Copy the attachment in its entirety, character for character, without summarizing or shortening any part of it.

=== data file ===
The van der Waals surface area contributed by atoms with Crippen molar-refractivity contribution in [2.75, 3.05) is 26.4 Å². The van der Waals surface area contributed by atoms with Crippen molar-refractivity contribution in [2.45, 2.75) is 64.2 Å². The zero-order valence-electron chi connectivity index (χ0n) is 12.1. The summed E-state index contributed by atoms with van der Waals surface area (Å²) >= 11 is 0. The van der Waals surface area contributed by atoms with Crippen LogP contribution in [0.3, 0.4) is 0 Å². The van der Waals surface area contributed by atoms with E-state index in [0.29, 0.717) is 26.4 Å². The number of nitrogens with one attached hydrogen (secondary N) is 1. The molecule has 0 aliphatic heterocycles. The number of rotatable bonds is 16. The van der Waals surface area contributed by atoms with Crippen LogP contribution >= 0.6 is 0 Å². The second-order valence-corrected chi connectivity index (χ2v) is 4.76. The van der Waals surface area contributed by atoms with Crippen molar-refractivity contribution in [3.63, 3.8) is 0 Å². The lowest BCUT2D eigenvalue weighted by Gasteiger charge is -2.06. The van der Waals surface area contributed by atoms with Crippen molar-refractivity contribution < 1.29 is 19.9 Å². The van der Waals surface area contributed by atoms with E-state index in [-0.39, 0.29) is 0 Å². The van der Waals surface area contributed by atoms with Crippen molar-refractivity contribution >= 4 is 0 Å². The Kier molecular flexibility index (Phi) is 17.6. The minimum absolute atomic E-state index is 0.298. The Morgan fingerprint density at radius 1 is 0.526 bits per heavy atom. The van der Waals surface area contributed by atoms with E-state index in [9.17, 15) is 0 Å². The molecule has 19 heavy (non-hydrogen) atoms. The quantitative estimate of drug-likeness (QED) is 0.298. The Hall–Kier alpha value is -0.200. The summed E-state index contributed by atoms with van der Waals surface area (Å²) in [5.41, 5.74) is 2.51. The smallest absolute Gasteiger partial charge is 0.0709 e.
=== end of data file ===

The van der Waals surface area contributed by atoms with Crippen molar-refractivity contribution in [2.75, 3.05) is 26.4 Å². The van der Waals surface area contributed by atoms with Crippen molar-refractivity contribution in [2.45, 2.75) is 64.2 Å². The zero-order valence-electron chi connectivity index (χ0n) is 12.1. The summed E-state index contributed by atoms with van der Waals surface area (Å²) >= 11 is 0. The van der Waals surface area contributed by atoms with Crippen LogP contribution in [0.3, 0.4) is 0 Å². The van der Waals surface area contributed by atoms with E-state index in [0.29, 0.717) is 26.4 Å². The number of nitrogens with one attached hydrogen (secondary N) is 1. The molecule has 0 aliphatic heterocycles. The number of rotatable bonds is 16. The van der Waals surface area contributed by atoms with Crippen LogP contribution >= 0.6 is 0 Å². The second-order valence-corrected chi connectivity index (χ2v) is 4.76. The van der Waals surface area contributed by atoms with Crippen molar-refractivity contribution in [3.63, 3.8) is 0 Å². The lowest BCUT2D eigenvalue weighted by Gasteiger charge is -2.06. The van der Waals surface area contributed by atoms with Crippen molar-refractivity contribution < 1.29 is 19.9 Å². The van der Waals surface area contributed by atoms with E-state index in [-0.39, 0.29) is 0 Å². The van der Waals surface area contributed by atoms with Crippen molar-refractivity contribution >= 4 is 0 Å². The Kier molecular flexibility index (Phi) is 17.6. The minimum absolute atomic E-state index is 0.298. The Morgan fingerprint density at radius 1 is 0.526 bits per heavy atom. The van der Waals surface area contributed by atoms with E-state index in [9.17, 15) is 0 Å². The molecule has 19 heavy (non-hydrogen) atoms. The quantitative estimate of drug-likeness (QED) is 0.298. The Hall–Kier alpha value is -0.200. The summed E-state index contributed by atoms with van der Waals surface area (Å²) in [5.41, 5.74) is 2.51. The smallest absolute Gasteiger partial charge is 0.0709 e.